Dancing with the camera 

Whistler photographer Leanna Rathkelly wins provincial award for her photo, We Come in Peace

By Nicole Fitzgerald

The photograph was a rare one.

It was one of those gorgeous September afternoons in Whistler. Local photographer Leanna Rathkelly picked up her then 11-year-old daughter from school for a ramble around Lost Lake. The two snapped away looking for interesting images on the sun-filled late afternoon.

Their two long shadows playing out on the sand in the golden light of late summer caught her attention — as well as the Fine Art Trophy at the 2007 Professional Photographers’ Association of B.C.’s Provincial Print Competition last month.

Her winning photo, We Come in Peace, is one of two Rathkelly images now displayed in the Provincial Print Salon.

“I found the image bold because I don’t know of any photographer, amateur or professional, who hasn’t used shadows as subject matter somewhere along the line,” said photo judge Ron Buzikievich. “This image of common subject matter is handled uncommonly well. The composition is strong and daring with the subjects anchored to the bottom edge of the image — generally a compositional no-no… The Charlie-Chaplinish pose of the aliens and the simplicity of the image elements makes it refreshing and easy to enjoy.”

Joy was at the heart of the image.

“I do a lot of assignment work as a hired photographer, so when I get out to play with the camera, it is kind of an opportunity for me to see things in a different way than I normally would,” Rathkelly said.

Imagination and being able to bring out the magic in the every day are two contributing talents that have led to Rathkelly producing professional photography in Whistler for 22 years.

From a standard massage image brightened with the glow of candlelight for a spa advertisement to the grandeur of Lost Lake’s T-shaped dock draped in mountain vistas for the Whistler public art banner series, Rathkelly aims to capture the lifestyle her mountain town affords.

After working in a portrait studio in Calgary, the outdoor reveler headed west and found herself greeting other snow hounds as a Whistler liftie. She soon signed on as a staff photographer at the Question newspaper, then progressed into more freelance work as an advertising photographer for organizations such as Tourism Whistler, Whistler-Blackcomb and the Canadian Tourism Commission. Family and wedding portraiture as well as   architecture photography followed, along with the establishment of her own company, which distributes stock imagery all over North America. Visit leannarathkelly.com to view more of her images that have graced the pages of publications such as Canadian Geographic , British Columbia Magazine and the Financial Post .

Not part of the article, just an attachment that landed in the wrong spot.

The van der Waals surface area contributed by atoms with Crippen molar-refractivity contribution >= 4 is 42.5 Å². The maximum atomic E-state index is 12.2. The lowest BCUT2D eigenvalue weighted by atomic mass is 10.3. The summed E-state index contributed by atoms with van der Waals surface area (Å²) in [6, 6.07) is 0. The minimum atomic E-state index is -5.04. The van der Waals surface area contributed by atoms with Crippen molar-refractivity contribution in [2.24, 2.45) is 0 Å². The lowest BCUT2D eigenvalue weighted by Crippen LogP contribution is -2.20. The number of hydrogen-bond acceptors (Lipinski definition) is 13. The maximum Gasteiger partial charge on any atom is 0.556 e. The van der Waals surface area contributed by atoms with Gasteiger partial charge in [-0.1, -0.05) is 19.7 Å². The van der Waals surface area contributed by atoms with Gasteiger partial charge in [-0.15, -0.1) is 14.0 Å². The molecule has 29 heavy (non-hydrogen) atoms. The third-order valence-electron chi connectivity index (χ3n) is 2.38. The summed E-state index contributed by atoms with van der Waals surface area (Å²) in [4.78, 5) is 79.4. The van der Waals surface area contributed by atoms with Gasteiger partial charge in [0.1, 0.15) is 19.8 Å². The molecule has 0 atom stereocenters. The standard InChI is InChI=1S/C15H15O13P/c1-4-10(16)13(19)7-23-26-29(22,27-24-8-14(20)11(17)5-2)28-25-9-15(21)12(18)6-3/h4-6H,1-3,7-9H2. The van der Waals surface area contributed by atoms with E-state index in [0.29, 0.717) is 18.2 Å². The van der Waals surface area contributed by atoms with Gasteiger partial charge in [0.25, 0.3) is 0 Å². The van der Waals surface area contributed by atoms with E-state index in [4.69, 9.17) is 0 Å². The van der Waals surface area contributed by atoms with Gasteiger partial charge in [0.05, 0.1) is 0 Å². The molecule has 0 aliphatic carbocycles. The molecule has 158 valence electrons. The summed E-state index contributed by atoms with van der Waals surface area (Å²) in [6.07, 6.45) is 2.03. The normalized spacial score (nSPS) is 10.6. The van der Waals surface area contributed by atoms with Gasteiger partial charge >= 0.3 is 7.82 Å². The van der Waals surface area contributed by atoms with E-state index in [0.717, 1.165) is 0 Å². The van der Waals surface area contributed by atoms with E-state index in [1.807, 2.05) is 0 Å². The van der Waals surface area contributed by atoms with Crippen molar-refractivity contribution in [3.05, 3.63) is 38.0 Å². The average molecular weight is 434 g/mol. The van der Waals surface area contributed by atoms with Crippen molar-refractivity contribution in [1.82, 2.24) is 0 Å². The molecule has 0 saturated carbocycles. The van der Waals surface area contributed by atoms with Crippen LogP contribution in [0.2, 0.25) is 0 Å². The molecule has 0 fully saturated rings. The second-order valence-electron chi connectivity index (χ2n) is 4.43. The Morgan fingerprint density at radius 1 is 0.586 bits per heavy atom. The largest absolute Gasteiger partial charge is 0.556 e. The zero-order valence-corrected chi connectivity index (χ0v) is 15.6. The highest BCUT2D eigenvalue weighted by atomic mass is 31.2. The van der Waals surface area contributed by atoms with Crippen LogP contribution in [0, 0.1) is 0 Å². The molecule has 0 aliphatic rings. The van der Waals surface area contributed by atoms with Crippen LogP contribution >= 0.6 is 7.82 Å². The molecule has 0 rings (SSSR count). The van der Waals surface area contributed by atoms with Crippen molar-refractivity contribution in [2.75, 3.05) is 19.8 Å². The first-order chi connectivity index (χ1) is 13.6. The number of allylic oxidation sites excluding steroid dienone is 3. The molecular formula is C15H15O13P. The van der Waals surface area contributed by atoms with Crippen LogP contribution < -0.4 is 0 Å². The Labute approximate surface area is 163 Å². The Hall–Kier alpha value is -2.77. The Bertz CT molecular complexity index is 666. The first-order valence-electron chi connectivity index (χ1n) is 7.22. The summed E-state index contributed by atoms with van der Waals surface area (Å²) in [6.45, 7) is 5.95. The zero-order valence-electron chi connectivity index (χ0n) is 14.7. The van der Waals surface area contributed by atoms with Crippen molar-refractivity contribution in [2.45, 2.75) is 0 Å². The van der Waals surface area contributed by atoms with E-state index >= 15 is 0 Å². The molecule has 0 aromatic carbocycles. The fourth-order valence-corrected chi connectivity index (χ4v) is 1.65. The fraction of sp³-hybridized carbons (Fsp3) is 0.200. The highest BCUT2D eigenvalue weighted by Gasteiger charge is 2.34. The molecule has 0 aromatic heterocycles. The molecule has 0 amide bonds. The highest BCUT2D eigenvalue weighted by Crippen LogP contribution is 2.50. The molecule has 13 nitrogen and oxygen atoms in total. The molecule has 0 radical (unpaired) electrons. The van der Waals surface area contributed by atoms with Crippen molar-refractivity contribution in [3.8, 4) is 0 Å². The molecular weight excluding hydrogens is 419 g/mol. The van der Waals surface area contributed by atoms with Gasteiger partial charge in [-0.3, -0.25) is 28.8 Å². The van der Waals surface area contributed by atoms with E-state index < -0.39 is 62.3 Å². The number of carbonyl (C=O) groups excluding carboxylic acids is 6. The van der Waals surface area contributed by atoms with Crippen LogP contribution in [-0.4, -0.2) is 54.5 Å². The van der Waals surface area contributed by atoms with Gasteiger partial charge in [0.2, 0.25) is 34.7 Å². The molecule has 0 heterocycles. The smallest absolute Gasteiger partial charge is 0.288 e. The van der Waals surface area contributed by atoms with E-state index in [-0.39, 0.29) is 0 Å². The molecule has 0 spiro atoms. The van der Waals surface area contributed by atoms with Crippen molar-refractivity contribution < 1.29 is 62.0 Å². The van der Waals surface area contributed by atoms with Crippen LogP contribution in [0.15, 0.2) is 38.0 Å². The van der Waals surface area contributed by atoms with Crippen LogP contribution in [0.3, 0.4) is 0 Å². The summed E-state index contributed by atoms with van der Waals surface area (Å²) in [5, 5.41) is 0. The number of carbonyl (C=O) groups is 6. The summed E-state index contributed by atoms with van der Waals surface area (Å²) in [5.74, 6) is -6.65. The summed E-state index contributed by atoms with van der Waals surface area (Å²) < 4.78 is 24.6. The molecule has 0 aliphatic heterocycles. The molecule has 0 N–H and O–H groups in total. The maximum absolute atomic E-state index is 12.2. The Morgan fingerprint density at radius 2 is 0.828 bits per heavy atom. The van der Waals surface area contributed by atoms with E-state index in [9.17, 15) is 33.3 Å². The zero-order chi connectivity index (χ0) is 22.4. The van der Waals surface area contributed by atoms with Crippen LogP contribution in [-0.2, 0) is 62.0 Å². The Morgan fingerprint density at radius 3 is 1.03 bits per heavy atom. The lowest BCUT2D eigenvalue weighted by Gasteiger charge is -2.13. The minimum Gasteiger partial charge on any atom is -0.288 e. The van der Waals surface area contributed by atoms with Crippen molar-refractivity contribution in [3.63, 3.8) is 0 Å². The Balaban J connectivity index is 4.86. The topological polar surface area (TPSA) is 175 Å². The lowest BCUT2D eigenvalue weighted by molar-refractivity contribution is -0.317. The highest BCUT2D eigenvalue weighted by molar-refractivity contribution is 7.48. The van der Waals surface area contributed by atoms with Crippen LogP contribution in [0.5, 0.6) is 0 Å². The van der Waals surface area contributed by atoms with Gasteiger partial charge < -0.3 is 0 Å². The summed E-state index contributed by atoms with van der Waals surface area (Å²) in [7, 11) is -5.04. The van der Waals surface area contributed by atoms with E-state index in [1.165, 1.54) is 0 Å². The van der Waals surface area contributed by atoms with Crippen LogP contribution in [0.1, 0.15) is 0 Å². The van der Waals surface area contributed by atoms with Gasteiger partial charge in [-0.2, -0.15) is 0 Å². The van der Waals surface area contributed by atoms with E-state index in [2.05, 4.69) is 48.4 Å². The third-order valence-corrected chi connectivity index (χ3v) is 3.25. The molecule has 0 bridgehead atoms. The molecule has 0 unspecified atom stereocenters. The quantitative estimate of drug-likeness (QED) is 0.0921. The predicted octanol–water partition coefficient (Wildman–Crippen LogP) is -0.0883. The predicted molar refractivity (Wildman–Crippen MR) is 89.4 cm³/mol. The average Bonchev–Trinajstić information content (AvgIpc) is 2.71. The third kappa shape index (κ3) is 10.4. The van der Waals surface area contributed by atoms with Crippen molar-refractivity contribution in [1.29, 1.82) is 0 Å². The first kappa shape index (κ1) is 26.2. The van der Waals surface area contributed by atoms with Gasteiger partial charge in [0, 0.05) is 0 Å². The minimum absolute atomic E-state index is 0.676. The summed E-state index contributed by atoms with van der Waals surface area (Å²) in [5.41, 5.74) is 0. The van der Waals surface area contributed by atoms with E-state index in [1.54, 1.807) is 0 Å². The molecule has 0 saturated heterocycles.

“I tend to shoot things that are fairly joyous and with lots of emotion,” said the Whistler Photographic Society founder. “I really like looking for the relationships between people and how they interact with each other as well, whether doing portfolio or advertisement.”

While the local loves sharing Whistler culture with the rest of the world, she now wants to travel the globe through her lens.

“I love being in Whistler, but I would like to do a little more travel over the next year,” she said. “I am going to Italy for a month. I see myself going through the world and photographing cultures all over the world.”

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